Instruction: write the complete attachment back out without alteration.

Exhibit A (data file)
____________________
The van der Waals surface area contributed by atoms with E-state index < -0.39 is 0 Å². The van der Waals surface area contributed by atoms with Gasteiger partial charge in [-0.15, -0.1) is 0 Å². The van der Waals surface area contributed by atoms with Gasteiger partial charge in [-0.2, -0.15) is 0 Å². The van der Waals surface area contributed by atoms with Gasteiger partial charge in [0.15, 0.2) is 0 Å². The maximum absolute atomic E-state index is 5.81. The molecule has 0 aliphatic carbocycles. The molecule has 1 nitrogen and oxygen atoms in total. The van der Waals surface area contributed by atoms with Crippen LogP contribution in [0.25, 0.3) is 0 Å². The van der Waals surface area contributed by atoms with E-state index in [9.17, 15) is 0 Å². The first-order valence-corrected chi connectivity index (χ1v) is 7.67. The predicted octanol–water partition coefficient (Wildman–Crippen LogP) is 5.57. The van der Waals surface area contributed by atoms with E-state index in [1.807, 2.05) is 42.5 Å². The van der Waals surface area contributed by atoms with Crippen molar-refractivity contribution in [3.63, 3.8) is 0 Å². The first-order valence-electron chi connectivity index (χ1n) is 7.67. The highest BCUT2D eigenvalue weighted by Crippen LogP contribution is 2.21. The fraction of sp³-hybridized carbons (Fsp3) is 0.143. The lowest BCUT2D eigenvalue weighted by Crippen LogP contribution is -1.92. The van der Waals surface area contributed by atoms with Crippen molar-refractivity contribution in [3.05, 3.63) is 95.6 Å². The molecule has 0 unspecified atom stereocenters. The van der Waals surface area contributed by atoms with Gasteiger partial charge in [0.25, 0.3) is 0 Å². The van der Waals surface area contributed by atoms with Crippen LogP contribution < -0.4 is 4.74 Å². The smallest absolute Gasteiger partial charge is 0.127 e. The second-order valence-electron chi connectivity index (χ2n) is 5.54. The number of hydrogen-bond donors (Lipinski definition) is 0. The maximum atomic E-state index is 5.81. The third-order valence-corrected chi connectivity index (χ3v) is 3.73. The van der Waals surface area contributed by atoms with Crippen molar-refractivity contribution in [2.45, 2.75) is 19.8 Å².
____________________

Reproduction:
The van der Waals surface area contributed by atoms with E-state index < -0.39 is 0 Å². The van der Waals surface area contributed by atoms with Gasteiger partial charge in [-0.15, -0.1) is 0 Å². The van der Waals surface area contributed by atoms with Gasteiger partial charge in [-0.2, -0.15) is 0 Å². The van der Waals surface area contributed by atoms with Gasteiger partial charge in [0.15, 0.2) is 0 Å². The maximum absolute atomic E-state index is 5.81. The molecule has 0 aliphatic carbocycles. The molecule has 1 nitrogen and oxygen atoms in total. The van der Waals surface area contributed by atoms with Crippen LogP contribution in [0.25, 0.3) is 0 Å². The van der Waals surface area contributed by atoms with E-state index in [9.17, 15) is 0 Å². The first-order valence-corrected chi connectivity index (χ1v) is 7.67. The predicted octanol–water partition coefficient (Wildman–Crippen LogP) is 5.57. The van der Waals surface area contributed by atoms with E-state index in [1.807, 2.05) is 42.5 Å². The van der Waals surface area contributed by atoms with Crippen molar-refractivity contribution in [3.63, 3.8) is 0 Å². The first-order valence-electron chi connectivity index (χ1n) is 7.67. The highest BCUT2D eigenvalue weighted by Crippen LogP contribution is 2.21. The fraction of sp³-hybridized carbons (Fsp3) is 0.143. The lowest BCUT2D eigenvalue weighted by Crippen LogP contribution is -1.92. The van der Waals surface area contributed by atoms with Crippen molar-refractivity contribution in [3.05, 3.63) is 95.6 Å². The molecule has 0 unspecified atom stereocenters. The van der Waals surface area contributed by atoms with Gasteiger partial charge in [0.25, 0.3) is 0 Å². The van der Waals surface area contributed by atoms with Crippen LogP contribution < -0.4 is 4.74 Å². The smallest absolute Gasteiger partial charge is 0.127 e. The second-order valence-electron chi connectivity index (χ2n) is 5.54. The number of hydrogen-bond donors (Lipinski definition) is 0. The maximum atomic E-state index is 5.81. The third-order valence-corrected chi connectivity index (χ3v) is 3.73. The van der Waals surface area contributed by atoms with Crippen molar-refractivity contribution in [2.45, 2.75) is 19.8 Å².